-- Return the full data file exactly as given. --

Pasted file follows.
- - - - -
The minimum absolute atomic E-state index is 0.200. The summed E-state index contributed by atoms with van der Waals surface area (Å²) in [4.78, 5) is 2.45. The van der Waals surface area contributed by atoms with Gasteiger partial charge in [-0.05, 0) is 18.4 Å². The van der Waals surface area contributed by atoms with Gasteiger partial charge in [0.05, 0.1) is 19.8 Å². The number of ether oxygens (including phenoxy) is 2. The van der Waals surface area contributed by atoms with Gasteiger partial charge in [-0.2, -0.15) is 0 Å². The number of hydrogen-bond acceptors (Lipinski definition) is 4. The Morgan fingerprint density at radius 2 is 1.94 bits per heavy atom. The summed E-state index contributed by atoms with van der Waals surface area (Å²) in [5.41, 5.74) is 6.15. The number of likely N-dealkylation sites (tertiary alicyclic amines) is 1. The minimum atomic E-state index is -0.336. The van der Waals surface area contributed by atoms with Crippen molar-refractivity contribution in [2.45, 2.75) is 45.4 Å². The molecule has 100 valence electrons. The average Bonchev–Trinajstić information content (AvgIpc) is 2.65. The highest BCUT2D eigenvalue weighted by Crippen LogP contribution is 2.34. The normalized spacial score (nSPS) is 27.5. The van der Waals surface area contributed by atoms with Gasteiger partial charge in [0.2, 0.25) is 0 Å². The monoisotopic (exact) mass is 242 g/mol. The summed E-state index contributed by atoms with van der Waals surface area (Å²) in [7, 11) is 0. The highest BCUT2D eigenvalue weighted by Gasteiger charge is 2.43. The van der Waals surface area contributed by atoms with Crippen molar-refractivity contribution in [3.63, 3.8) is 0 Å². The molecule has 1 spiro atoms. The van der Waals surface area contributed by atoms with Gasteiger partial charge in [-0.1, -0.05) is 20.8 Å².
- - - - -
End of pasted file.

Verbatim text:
The minimum absolute atomic E-state index is 0.200. The summed E-state index contributed by atoms with van der Waals surface area (Å²) in [4.78, 5) is 2.45. The van der Waals surface area contributed by atoms with Gasteiger partial charge in [-0.05, 0) is 18.4 Å². The van der Waals surface area contributed by atoms with Gasteiger partial charge in [0.05, 0.1) is 19.8 Å². The number of ether oxygens (including phenoxy) is 2. The van der Waals surface area contributed by atoms with Gasteiger partial charge in [-0.2, -0.15) is 0 Å². The number of hydrogen-bond acceptors (Lipinski definition) is 4. The Morgan fingerprint density at radius 2 is 1.94 bits per heavy atom. The summed E-state index contributed by atoms with van der Waals surface area (Å²) in [5.41, 5.74) is 6.15. The number of likely N-dealkylation sites (tertiary alicyclic amines) is 1. The minimum atomic E-state index is -0.336. The van der Waals surface area contributed by atoms with Crippen molar-refractivity contribution in [2.45, 2.75) is 45.4 Å². The molecule has 100 valence electrons. The average Bonchev–Trinajstić information content (AvgIpc) is 2.65. The highest BCUT2D eigenvalue weighted by Crippen LogP contribution is 2.34. The normalized spacial score (nSPS) is 27.5. The van der Waals surface area contributed by atoms with Gasteiger partial charge in [0.2, 0.25) is 0 Å². The monoisotopic (exact) mass is 242 g/mol. The summed E-state index contributed by atoms with van der Waals surface area (Å²) in [7, 11) is 0. The highest BCUT2D eigenvalue weighted by Gasteiger charge is 2.43. The van der Waals surface area contributed by atoms with Crippen molar-refractivity contribution in [3.63, 3.8) is 0 Å². The molecule has 1 spiro atoms. The van der Waals surface area contributed by atoms with Gasteiger partial charge in [-0.1, -0.05) is 20.8 Å².